UN Commission On Population And Development Told That Data ‘Essential’ To 2030 Agenda

A family in Docordó, Colombia. Photo: UNFPA/Daniel Baldotto

TN Note: Technocrats can never collect enough data because they always want more. The 2030 Agenda initiatives will produce more mountains of data collection than at any time in history. 

Addressing the opening of the 2016 session of the Commission on Population and Development, United Nations Secretary-General Ban Ki-moon today underscored the importance of that body’s role in advancing the new global development agenda.

“This Commission has a proud tradition of focusing on people,” he said, stressing that the body addresses issues related to the timeless opening words of the UN Charter: ‘We the Peoples.’

Above all, people are at the heart of the 2030 Agenda for Sustainable Development, he said of the 15-year vision unanimously adopted last year by UN Member States.

Mr. Ban highlighted the importance of understanding demographic trends, a pillar of the Commission’s work, in achieving the Sustainable Development Goals (SDGs).

When people are not counted, they are excluded

“We all understand that people can never be reduced to mere numbers,” he said. “At the same time, statistics are essential for tracking progress. When people are not counted, they are excluded. To live up to the commitment to ‘leave no one behind,’ we have to make sure everyone is counted.”

Governments will have to gather census data and use it to understand demographic change because that will help them develop effective plans, he said.

“When I was born, my parents didn’t record the date of my birth,” Mr. Ban said, noting that families were understandably worried that babies would not survive, and waited until they were sure that their babies were able to survive.

That’s why his and his wife’s passport dates of birth are actually different from their real ones, he said, expressing concern that in some countries, that kind of practice still persists. He urged all countries to have archives of these records and guarantee the rights of citizenship and identity to all.

Data is also critical to providing optimal public health services and to ending inequalities, he added.

Reproductive rights

Sustainable development demands securing sexual and reproductive health and reproductive rights, gender equality and the empowerment of women and young people, Mr. Ban said.

Many countries have empowered women and men to make their own decisions about the timing and spacing of their children. Where this leads to lower birth rates, countries can benefit from a demographic dividend by providing education and other opportunities, especially for youth, he said.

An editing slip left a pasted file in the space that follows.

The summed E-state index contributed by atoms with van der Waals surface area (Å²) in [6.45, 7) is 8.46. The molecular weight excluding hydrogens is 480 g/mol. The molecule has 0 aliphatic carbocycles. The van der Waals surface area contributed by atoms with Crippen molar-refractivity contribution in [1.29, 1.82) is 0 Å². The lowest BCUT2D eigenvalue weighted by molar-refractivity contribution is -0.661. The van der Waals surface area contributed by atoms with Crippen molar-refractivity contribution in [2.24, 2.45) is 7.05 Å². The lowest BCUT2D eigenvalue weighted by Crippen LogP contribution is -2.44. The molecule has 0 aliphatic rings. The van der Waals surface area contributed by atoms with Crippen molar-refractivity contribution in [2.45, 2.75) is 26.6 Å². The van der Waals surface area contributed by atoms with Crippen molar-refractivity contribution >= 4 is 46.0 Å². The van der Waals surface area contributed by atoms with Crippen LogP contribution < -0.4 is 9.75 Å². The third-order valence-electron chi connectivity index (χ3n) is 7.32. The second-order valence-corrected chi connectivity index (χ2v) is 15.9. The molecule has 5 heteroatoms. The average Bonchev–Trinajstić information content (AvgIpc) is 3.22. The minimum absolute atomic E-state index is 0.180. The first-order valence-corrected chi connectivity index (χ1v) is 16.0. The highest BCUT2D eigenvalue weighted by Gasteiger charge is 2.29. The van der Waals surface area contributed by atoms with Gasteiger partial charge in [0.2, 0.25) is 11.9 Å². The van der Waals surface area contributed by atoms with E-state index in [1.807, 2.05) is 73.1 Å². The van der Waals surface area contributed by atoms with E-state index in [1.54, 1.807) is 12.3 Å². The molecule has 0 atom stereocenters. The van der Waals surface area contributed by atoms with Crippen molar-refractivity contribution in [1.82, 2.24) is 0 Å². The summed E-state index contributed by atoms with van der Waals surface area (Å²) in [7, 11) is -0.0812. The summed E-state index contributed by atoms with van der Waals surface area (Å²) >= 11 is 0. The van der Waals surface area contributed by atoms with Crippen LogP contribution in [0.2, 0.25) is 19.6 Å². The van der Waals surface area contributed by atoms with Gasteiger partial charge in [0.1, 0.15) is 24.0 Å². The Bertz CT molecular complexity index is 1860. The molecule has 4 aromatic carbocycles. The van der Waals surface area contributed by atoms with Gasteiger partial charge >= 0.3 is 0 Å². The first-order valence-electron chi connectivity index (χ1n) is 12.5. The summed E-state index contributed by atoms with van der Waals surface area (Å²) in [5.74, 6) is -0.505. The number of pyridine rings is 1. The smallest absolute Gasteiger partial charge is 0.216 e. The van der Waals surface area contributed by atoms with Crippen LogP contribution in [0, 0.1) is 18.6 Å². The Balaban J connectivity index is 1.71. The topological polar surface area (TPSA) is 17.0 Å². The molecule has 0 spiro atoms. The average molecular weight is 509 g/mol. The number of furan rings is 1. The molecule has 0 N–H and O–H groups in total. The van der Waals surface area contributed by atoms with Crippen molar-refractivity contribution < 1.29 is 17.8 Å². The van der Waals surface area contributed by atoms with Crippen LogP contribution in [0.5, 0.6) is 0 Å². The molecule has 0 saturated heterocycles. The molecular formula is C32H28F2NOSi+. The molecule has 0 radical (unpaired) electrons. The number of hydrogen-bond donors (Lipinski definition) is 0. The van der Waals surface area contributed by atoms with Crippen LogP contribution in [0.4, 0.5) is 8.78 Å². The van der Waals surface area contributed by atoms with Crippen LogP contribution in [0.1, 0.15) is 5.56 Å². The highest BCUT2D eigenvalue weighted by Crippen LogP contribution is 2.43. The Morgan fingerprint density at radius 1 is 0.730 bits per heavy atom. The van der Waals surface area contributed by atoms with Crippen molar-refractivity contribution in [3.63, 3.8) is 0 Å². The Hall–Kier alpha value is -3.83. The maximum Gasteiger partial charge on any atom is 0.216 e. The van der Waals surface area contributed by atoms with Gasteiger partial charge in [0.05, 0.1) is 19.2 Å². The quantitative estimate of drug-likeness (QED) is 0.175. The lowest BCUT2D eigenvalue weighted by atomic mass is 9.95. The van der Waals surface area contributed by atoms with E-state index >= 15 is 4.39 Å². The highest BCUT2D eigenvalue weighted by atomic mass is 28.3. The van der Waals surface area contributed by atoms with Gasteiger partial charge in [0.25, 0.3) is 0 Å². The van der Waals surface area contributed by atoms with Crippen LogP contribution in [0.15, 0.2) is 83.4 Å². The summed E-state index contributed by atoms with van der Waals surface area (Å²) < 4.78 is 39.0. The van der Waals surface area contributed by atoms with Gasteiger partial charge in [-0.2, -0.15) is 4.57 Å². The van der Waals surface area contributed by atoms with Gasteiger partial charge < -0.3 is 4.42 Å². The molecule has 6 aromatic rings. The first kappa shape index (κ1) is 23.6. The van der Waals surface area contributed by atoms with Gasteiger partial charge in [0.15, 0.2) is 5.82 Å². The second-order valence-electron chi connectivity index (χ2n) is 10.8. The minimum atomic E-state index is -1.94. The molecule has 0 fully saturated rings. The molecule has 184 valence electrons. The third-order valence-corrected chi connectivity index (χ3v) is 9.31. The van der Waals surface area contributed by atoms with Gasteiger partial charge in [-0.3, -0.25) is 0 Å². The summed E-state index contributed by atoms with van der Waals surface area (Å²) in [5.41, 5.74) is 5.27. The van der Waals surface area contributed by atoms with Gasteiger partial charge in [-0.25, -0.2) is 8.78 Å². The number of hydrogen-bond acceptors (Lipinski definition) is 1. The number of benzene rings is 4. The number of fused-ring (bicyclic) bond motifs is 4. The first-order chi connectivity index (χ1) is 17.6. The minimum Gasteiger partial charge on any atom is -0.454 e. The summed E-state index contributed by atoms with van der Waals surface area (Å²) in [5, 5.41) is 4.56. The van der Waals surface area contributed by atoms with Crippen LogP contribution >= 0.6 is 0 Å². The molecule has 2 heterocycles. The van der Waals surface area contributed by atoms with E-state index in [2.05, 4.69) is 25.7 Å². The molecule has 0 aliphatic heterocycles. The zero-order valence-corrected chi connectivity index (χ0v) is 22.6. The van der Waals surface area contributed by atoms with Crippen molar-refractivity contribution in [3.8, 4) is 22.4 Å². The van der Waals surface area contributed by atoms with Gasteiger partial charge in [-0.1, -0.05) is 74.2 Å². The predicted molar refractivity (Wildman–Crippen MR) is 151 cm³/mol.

In some countries, very low fertility levels are causing population decline. Rural areas are being de-populated, and losing their economic vitality. In other countries, where reproductive health care is lacking, fertility rates remain high. These countries struggle to match the pace of population growth with an expansion of economic output, infrastructure and services.

Older persons and youth

Elsewhere, countries struggle to provide health care and pensions, with their workforce ageing and the number of retirees increasing. Some governments have responded by raising the retirement age and expanding opportunities for older persons to have an active life.

The world now has the largest generation of young people in history, and to unleash their potential, there is a need to invest more in education, opportunities and services for youth, he said.

“The United Nations is proud to support efforts to put all people at the heart of development. This is the spirit of the 2030 Agenda,” he said.

Mass displacement

He, however, warned that “one of the most dramatic population trends of our times is mass displacement, noting that the numbers are astronomical with some 60 million people displaced either within countries or internationally, and thousands of desperate migrants dying on dangerous journeys.

The World Humanitarian Summit next month in Istanbul will bring leaders together to agree on a core set of actions that will chart a course for real progress, and then on September 19th, just one day before the general debate, the General Assembly will hold a high-level meeting to address the challenges of large population movements, he said.

Demographic data ‘essential’

Mwaba Patricia Kasese-Bota, Commission Chair, said 2016 was a crucial year as the UN was being reshaped to deliver on its promise of assisting Member States in implementing the 2030 Agenda.

At the same time, the Commission continued with its mandate to support the implementation of theProgramme of Action of International Conference on Population and Development that was adopted in Cairo in 1994.

As both agendas placed a strong emphasis on the importance of data, the Commission’s session would focus on the demographic evidence base, which was built on a foundation of data, she said.

The availability of reliable and timely demographic data was essential for planning and implementing interventions to achieve the Sustainable Development Goals and to monitor progress towards their achievement. The 2030 Agenda was of the people, by the people and for the people, she said

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